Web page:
Average $30.40 $29.32 -$1.07 -3.53%

    The proportional calculation improved a little more from (4.82%) to (3.83%)

    It’s now too late to save my FMG shorts which are destined to lapse without value 

    • @Stomper
      Real sorry to hear about those FMG puts. Still lots of time – and potential volatility – left, however, in our wager. The future can be so uncertain sometimes.

  2. Mining BoganMEMBER

    So this is how it works. One side of politics has an idea about how to make the big fellas pay their share. The other side pffts it as a natural reaction. Someone overseas and therefore deserving of being sucked up to has kind of the same idea. So side No2 attacks side No1 for not releasing details to cheat on the exam with, even though side No1 offered to share but now aren’t because they want to suck up to those worldly overseas types themselves one day.

    And we all continue to pay…

    http://www.brisbanetimes.com.au/federal-politics/political-news/joe-hockey-renews-calls-for-details-on-labors-antitax-avoidance-policy-20150421-1mq37i.html

  3. Whoa – Japan continues to break new records as it tests its new bullet trains –

    http://edition.cnn.com/2015/04/21/asia/japan-maglev-train-world-record/index.html

    With Sydney – Melbourne being the 5th most busiest inter-city route on earth the reason are more certain than ever.

    With issues of travel time now cleared up – especially that CRAAAZY one about stopping 6 or 8 times between cities its time to move on with what is CLEARLY an amazing opportunity for Australia during record global low interest rates to embark on an AMAZING opportunity for long term economic growth and rejuvenation.

    The fantastic thing about opening up all that space between Melbourne and Sydney is the HUGE reduction in housing costs which would flow – especially with the NBN.

    Surely MB its time to change the tune.

      • Wow – 8888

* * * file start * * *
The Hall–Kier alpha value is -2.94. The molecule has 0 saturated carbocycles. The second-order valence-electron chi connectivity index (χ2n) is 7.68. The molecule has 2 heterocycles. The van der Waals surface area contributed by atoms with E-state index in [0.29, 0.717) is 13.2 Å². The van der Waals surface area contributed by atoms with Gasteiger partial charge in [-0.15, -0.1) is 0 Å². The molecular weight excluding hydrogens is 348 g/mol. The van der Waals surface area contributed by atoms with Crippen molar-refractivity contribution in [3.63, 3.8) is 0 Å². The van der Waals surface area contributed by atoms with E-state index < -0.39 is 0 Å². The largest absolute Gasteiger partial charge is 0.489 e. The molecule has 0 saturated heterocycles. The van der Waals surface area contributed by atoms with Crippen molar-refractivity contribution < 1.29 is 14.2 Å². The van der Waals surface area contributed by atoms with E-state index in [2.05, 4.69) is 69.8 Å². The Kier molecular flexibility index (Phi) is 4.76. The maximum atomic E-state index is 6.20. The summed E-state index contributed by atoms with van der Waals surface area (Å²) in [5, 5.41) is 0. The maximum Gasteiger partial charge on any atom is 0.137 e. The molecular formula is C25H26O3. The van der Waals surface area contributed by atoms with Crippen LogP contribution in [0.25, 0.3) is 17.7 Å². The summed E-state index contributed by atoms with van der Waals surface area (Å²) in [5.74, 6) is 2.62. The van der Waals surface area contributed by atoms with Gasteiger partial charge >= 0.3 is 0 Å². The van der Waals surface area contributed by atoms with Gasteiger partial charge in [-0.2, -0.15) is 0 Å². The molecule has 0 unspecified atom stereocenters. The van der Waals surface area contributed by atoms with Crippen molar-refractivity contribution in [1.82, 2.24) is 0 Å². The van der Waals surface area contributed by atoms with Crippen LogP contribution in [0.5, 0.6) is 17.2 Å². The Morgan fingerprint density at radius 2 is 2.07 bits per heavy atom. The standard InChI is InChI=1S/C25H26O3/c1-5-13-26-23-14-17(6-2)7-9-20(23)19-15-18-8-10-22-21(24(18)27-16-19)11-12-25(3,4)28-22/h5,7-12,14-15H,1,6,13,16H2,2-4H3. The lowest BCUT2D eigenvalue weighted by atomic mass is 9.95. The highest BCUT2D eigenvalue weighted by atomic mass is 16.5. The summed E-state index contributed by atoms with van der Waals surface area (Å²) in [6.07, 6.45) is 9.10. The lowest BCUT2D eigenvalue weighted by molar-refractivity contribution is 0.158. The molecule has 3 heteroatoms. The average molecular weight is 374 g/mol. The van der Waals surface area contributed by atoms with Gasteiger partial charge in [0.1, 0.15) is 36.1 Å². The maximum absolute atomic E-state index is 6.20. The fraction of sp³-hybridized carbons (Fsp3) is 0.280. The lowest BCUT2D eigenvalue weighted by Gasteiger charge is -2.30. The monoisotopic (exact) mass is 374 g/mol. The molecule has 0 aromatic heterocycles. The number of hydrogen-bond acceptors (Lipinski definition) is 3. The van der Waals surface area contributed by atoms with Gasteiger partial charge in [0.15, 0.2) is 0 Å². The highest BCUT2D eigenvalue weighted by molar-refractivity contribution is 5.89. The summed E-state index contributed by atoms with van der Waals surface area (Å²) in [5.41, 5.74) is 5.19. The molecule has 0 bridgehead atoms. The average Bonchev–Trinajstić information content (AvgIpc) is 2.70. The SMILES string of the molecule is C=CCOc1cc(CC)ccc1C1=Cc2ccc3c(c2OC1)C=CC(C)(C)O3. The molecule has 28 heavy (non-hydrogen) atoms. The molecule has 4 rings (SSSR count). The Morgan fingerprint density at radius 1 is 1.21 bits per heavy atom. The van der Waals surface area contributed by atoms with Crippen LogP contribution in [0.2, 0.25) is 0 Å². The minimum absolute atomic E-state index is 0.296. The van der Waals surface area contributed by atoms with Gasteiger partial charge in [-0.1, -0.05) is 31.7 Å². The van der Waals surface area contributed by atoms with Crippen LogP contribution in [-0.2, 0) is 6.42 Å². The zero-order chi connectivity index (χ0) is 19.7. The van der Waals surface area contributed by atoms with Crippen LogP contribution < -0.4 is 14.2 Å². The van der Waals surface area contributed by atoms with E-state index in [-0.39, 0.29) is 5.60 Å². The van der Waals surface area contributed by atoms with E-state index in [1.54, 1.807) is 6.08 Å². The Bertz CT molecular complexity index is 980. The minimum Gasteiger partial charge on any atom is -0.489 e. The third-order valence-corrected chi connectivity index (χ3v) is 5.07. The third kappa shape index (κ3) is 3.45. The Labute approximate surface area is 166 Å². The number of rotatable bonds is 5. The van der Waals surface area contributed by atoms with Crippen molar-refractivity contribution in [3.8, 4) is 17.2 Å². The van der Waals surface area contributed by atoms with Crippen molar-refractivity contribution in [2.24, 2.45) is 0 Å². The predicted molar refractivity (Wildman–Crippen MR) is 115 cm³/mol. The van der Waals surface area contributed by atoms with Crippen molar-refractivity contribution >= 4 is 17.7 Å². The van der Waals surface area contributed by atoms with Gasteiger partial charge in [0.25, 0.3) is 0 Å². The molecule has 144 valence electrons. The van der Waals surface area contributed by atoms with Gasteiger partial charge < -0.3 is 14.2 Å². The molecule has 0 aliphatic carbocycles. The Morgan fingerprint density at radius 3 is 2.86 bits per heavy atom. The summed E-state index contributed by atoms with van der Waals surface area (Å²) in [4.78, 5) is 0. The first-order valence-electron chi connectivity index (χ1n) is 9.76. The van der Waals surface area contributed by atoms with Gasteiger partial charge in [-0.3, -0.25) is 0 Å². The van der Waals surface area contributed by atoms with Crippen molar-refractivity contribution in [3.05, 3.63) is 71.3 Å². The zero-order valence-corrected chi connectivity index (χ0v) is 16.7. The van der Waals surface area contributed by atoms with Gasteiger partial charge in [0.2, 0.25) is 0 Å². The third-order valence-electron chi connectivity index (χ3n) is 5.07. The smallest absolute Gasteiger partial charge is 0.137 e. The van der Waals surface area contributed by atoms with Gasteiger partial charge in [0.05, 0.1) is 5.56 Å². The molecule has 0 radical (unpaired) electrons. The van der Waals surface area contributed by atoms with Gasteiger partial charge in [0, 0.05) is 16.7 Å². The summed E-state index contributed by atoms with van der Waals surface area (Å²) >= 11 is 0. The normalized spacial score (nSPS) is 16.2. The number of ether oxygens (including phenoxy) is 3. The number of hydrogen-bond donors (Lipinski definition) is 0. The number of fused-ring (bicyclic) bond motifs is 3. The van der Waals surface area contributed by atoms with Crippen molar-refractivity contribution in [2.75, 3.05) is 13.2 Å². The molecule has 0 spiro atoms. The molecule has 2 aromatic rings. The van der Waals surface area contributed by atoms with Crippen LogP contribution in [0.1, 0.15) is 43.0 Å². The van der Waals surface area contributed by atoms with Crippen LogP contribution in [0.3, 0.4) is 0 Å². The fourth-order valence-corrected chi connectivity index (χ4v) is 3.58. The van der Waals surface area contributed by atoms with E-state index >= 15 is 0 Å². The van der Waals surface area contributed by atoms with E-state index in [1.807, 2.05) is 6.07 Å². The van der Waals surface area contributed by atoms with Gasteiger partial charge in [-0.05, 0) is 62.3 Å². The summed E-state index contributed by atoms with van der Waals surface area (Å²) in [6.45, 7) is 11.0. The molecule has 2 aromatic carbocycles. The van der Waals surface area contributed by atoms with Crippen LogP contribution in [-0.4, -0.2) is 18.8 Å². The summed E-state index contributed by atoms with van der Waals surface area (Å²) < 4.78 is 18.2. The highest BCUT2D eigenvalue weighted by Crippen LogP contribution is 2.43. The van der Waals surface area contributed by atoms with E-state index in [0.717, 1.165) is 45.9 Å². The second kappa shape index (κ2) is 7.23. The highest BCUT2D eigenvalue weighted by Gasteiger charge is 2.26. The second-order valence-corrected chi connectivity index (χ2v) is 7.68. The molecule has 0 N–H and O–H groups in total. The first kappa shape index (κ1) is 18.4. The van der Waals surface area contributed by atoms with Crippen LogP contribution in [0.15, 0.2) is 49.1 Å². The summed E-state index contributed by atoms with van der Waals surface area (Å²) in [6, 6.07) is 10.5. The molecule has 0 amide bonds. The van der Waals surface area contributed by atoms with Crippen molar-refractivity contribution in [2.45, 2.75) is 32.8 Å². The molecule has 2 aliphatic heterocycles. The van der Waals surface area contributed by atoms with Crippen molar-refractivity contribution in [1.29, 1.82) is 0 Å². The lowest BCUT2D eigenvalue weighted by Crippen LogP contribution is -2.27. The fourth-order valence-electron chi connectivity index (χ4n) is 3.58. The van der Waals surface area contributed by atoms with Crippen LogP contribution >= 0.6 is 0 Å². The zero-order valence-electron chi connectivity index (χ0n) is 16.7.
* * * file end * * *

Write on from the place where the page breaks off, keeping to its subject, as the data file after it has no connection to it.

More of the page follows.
The trains will run to capacity – doesn’t matter if the population was 500 billion – the route isn’t going to carry that many people.

        If the route were to run to capacity at $150 a ticket each way it would be paid off in less than 12 months. The train running on HALF the air travel would be paid off in 10 years without the increase in population from regional towns.

        $3b over ten years is $30 billion – paid for in less than ten years – AWESOME MATHS TIGER.

        Oh and guess what the population between Melbourne and Sydney is well over a million people – these people are serviced by NOTHING at all. Nothing.

        You are so full of crap.

      • Wuhan to Guanzhou which is almost 1000 km cost $16 Billion dollars – now concrete and steel are HALF the price relative to when that was built and guess what interest rates are virtually ZERO.

        So based on your figures the entire project would have paid itself off in 5 years at $16 BILLION.

        Holy shit – thats epic.

        But it isn’t $16 Billion – its going to be half that as steel and commodities crash. lets make it $8 Billion – but we’ll meet half way at $10 Billion.

        HOLY SHIT – that means we pay it off in 3-4 years EPIC.

        That is CHEAPER than the god damned East West Link total costs !!!

        OH MY GOD – we can build a god damned BULLET train from Melbourne to Sydeny for less than 17km of Freeway in Melbourne.

        glad we can agree – there is NO ARGUMENT.

      • No population density
        High wages
        Large distance
        Expensive easements (assuming you want CBD to CBD connectivity)
        Greenies
        Lack of experience

        And seriously, look at the places on this route”

        Goulburn 22,000 people
        Albury 46,000 people
        Wagga Wagga 47,000
        Wangaratta 18,000

        Thats as the crow flies – but you might want to add a few billion more (why not) to go by the 83,000 in Bendigo

        Seriously – these are rounding errors – Sydney Melbourne route in total is 20,000 a day.

      • Seems crucial that the Japanese version was introduced long before air travel took off (no pun intended) in popularity on the same route, back in 1964. That air travel is a well established incumbent makes getting a train on the same route a big ask.

      • Tokaido Shinkansen Tokyo to Osaka takes three hours and costs A$150 each way

        By plane its an hour.

        Tokyo has 13 – 30 million residents depending on how you want to cut it – Osaka has 3 – 18 million on the same measure.

        The train passes through Kyoto (1.5m people) , Nagoya (2.3m people), Hamamatsu (800,000 people), Yokohama (3.5m people, which feels like the outskirts of Tokyo)

        The Tokaido Shinkansen line that connect the cities carries 140 million people a year – 300 trains a day.